HSBC is facing a shareholder resolution filed in co-ordination with 117 shareholders, including Man Group, Sarasin & Partners and Amundi, targeting the bank's substantial exposure to fossil fuel assets and its compliance with the Paris Climate goals. 

The investors, which together represent $2.4trn in AuM, are calling on HSBC to publish a strategy and targets to reduce its exposure to fossil fuel assets, starting with coal, on a timeline consistent with the Paris climate goals.

It follows a four-year engagement campaign with the bank, most recently including the March 2020 letter, signed by the likes of Hermes, Schroders and Edentree, urging HSBC to restrict its financing of the coal industry.

HSBC is Europe's second largest financier of fossil fuels, after Barclays, according to the Rainforest Action Network (RAN), which found the bank had provided $87bn to some of the world's largest fossil fuel companies since the signing of the Paris Agreement.

In October 2020, HSBC announced its ambition to be a net zero bank by 2050 at the latest, but faced criticism for not outlining plans to reduce funding for fossil fuels, in particular coal, which has risen each year since 2016. 

In the four months leading up to its announcement, the bank invested an additional $1.8bn in fossil fuel companies, according to ShareAction analysis, including those constructing new infrastructure for coal and tar sands.

If the latest shareholder resolution receives more than 75% of the votes at HSBC's AGM in April 2021, it would require the bank to publish a strategy and short-, medium- and long-term targets to reduce its exposure to fossil fuel assets on a timeline aligned with the goals of the Paris agreement.

Social impact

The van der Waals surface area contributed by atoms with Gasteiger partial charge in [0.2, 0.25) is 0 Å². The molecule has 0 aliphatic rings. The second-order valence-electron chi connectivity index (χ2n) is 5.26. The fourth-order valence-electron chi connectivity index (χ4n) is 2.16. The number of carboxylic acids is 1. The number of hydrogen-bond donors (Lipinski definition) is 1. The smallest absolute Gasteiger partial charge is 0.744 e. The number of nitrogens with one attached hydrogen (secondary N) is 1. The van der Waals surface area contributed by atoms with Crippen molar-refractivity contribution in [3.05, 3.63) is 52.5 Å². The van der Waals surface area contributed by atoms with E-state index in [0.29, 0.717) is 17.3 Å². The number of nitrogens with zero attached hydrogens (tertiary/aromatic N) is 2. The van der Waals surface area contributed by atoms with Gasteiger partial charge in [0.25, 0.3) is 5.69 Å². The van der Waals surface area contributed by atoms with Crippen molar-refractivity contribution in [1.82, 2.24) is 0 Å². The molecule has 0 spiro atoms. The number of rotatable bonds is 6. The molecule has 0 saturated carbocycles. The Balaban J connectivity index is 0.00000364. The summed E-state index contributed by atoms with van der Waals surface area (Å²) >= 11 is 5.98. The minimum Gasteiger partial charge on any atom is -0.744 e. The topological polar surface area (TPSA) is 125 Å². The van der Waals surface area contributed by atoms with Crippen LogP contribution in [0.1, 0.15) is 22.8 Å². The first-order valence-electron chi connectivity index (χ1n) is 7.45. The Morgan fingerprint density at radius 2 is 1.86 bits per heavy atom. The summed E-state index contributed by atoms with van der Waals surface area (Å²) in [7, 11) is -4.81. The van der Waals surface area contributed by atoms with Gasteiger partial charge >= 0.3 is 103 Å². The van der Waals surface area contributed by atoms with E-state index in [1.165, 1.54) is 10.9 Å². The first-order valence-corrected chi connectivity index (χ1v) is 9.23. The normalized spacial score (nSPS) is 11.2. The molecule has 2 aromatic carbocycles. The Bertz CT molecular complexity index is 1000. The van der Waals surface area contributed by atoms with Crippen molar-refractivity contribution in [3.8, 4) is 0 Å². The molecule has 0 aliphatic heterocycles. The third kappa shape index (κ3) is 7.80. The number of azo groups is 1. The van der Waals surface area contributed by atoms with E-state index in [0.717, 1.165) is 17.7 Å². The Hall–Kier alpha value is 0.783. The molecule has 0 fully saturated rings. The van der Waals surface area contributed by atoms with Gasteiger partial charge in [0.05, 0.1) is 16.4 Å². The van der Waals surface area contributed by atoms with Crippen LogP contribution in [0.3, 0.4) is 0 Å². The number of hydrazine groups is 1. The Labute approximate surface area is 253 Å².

The resolution also encourages HSBC to consider the social dimension of the transition to a low-carbon economy and to use climate scenarios that do not rely excessively on negative emissions technologies when developing its targets.

Co-head of responsible investment at Man Group Jason Mitchell said: "As Europe's largest bank and the second largest provider of fossil fuel financing, HSBC has the unique opportunity to help lead the financial services sector towards Paris-aligned commitments rather than mere ambitions.

"As shareholders supporting this resolution, we recognise the imperative and urgency for establishing targets and a timeline towards emissions reductions."

Head of stewardship at Sarasin & Partners Natasha Landell-Mills added: "In light of the urgency of the climate crisis, we have decided to co-file this Shareholder Resolution to seek a clear timetable for emission reductions from HSBC's financing activities.

"In the end, increasing financing for green activities only gets us halfway; the board must be clear on its intent to withdraw financing of harmful emissions.

"The sooner the board sets out its strategy for delivering this, the less disruptive the transition. And - above all - the greater the chances that HSBC helps to build, not destroy, our collective capital."

An HSBC spokesperson said: "HSBC is strongly committed to addressing climate change, in line with our clear ambition to align our financed emissions of our entire business portfolio to net zero by 2050 or sooner.

"We are a leader in sustainable finance and expect to provide between $750bn and $1trn in finance by 2030 to support our customers in all sectors to progressively decarbonise.

"As we work to set out the detail of our roadmap to net zero, we continue to positively engage with our customers, shareholders and ShareAction."

This article was first published by our sister title Investment Week